The Milwaukee Brewers rivals, the Chicago Cubs, are beginning a fire sale. They are admitting defeat on the 2020 season and are selling off their pieces.
Should the Milwaukee Brewers get in on the Cubs fire sale? Over the past few years the Cubs have had several good players on their roster, but things just haven’t meshed well for them. Perhaps the Brewers can grab a piece or two for their World Series push.
Let’s make one thing clear right off the bat: The Brewers will not acquire Kris Bryant or Anthony Rizzo. It just will not happen. They may fit positions of need but the Cubs will not trade a superstar level talent to their rivals, the Milwaukee Brewers. Both of those guys have been the faces of the franchise for years and the last thing Chicago will do is trade them to Milwaukee, even for a huge prospect haul, which the Brewers don’t really have at their disposal.
With that said, here are three Chicago Cubs trade chips the Milwaukee Brewers could target at the MLB trade deadline.
Brewers Cubs trade target #1: Andrew Chafin, LHP
The Brewers could use some bullpen help and the Cubs have several solid relievers. Andrew Chafin has had an excellent season on the North Side, posting a 1.42 ERA in 38 IP in the first half.
He operates mostly in the eighth inning for the Cubs but could be the bridge to Devin Williams and Josh Hader for the Milwaukee Brewers. Depth for the Brewers bullpen has been up and down all season, as the Brewers acquire one or two relievers and then send another one or two out in another trade. Since the Willy Adames trade, it’s been clear the Brewers will need to add another bullpen arm at the deadline.
Chafin had several solid, but not really spectacular seasons in Arizona in his career. This is his first full season with the Cubs and he’s done extremely well. He’s cut down on walks, allowing just 2.37 BB/9. Chafin gets ground balls over 50% of the time and has allowed hard contact on just 31.2% of batted balls.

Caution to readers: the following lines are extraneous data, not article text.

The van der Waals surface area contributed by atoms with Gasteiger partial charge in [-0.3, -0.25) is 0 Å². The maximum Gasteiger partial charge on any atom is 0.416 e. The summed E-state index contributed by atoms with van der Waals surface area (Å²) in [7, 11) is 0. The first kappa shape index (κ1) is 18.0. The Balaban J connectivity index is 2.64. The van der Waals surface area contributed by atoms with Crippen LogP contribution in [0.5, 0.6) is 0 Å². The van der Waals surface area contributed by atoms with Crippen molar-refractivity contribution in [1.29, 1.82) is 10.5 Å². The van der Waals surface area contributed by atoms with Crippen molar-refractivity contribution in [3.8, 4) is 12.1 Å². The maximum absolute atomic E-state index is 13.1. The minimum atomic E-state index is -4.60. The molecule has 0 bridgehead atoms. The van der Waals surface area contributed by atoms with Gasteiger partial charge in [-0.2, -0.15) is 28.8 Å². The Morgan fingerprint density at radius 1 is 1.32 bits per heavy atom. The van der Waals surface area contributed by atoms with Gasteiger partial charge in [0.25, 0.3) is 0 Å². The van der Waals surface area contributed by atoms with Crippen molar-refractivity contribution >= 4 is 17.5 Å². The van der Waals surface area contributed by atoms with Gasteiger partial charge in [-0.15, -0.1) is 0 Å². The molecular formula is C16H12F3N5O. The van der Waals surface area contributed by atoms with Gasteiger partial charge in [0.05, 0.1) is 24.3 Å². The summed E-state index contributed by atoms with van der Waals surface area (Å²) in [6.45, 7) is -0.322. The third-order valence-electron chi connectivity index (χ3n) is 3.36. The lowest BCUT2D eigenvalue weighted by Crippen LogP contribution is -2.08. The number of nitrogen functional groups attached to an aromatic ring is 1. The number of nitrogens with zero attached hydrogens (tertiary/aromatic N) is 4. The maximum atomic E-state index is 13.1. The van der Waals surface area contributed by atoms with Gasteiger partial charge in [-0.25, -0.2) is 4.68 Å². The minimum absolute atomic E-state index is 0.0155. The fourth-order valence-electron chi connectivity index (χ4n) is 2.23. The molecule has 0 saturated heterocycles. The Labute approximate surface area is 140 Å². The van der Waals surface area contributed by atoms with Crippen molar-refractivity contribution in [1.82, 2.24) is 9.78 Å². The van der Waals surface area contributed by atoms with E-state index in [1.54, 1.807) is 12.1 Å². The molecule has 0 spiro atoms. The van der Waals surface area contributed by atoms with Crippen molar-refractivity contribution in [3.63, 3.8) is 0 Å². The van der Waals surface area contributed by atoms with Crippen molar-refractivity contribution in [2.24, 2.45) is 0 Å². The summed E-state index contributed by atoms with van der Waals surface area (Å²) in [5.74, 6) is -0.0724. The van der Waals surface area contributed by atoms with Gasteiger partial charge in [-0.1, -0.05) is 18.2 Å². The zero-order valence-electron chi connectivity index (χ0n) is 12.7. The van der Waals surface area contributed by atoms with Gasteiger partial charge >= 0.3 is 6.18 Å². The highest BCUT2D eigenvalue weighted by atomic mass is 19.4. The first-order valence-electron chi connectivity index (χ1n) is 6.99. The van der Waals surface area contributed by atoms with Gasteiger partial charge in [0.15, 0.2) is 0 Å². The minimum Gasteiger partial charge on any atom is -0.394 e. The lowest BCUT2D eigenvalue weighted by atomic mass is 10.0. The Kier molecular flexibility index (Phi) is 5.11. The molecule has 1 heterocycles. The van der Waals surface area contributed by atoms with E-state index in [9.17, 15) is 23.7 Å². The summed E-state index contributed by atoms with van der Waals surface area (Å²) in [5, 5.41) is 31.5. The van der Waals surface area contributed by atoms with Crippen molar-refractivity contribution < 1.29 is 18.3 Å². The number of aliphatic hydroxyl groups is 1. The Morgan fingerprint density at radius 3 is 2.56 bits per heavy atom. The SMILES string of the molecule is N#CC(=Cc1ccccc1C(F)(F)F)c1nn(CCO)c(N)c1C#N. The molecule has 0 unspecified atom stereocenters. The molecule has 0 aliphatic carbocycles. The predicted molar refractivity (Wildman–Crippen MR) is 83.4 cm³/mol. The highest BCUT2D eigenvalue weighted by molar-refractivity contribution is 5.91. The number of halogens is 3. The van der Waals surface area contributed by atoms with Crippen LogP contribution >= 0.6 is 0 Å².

One concerning statistic is that Chafin is benefitting from a .185 opponent batting average on balls in play (BABIP). His career BABIP is .295, so he’s likely due to have some regression to the mean in the second half. Chafin’s success this year isn’t entirely the product of luck, but good luck has played a factor.
Chafin has a mutual option for 2022 at $5.25MM with a $500k buyout. The Brewers would be able to keep him if they like or let him go with just a half a million dollar buyout.
Brewers Cubs trade target #2: Dan Winkler, RHP
Another Cubs bullpen arm that could be available is Dan Winkler. He’s a free agent at the end of the year, is a depth bullpen arm, and could be acquired for relatively cheap, even with the “in-division tax” if there is one for Dan Winkler.
He’s having a solid season out of the Cubs bullpen, posting a 2.32 ERA in 31 IP in the first half. Winkler isn’t as good as Chafin, and would be more of a depth piece, probably in the “B” group of the bullpen, rather than an “A” group arm to lock down victories.
That’s because Winkler is suffering from a 5.2 BB/9 and 13.1% walk percentage. He’s given up a lot of free passes and that will need to be cut down if he’s going to get higher leverage innings.
However, 90.7% of baserunners get left on base by Winkler, so even though he’s allowing free passes, he hasn’t allowed them to score. It’s playing with fire, but if the Brewers can get him to cut down on those walks a little bit, he could be a solid addition.
Brewers Cubs trade target #3: Zach Davies, RHP
Sure, why not?
Milwaukee traded Davies to San Diego in 2019 to get Luis Urias and Eric Lauer, but then the Padres sent him to Chicago for Yu Darvish. Davies isn’t having a spectacular season so far, but he could be a nice depth addition to the rotation.
The Brewers rotation doesn’t exactly need an addition at the moment, and Lauer has been solid in the 6th starter role. But just because it may not look like the rotation is a need doesn’t mean the Brewers won’t address it. David Stearns has done things like that before.
Davies had success in Milwaukee in the past and perhaps he could again. His walk rate is up this year (must be something in the water with Chicago), but that’s probably something correctable.
He’s a free agent at the end of the year and, again, wouldn’t cost much to acquire. You can never have too much pitching and even though they don’t necessarily need another starting pitcher, having one in case of injury isn’t a horrible idea.
Of these three Cubs trade chips, Chafin makes the most sense for the Brewers, but we’ll see if anything happens between these two bitter rivals.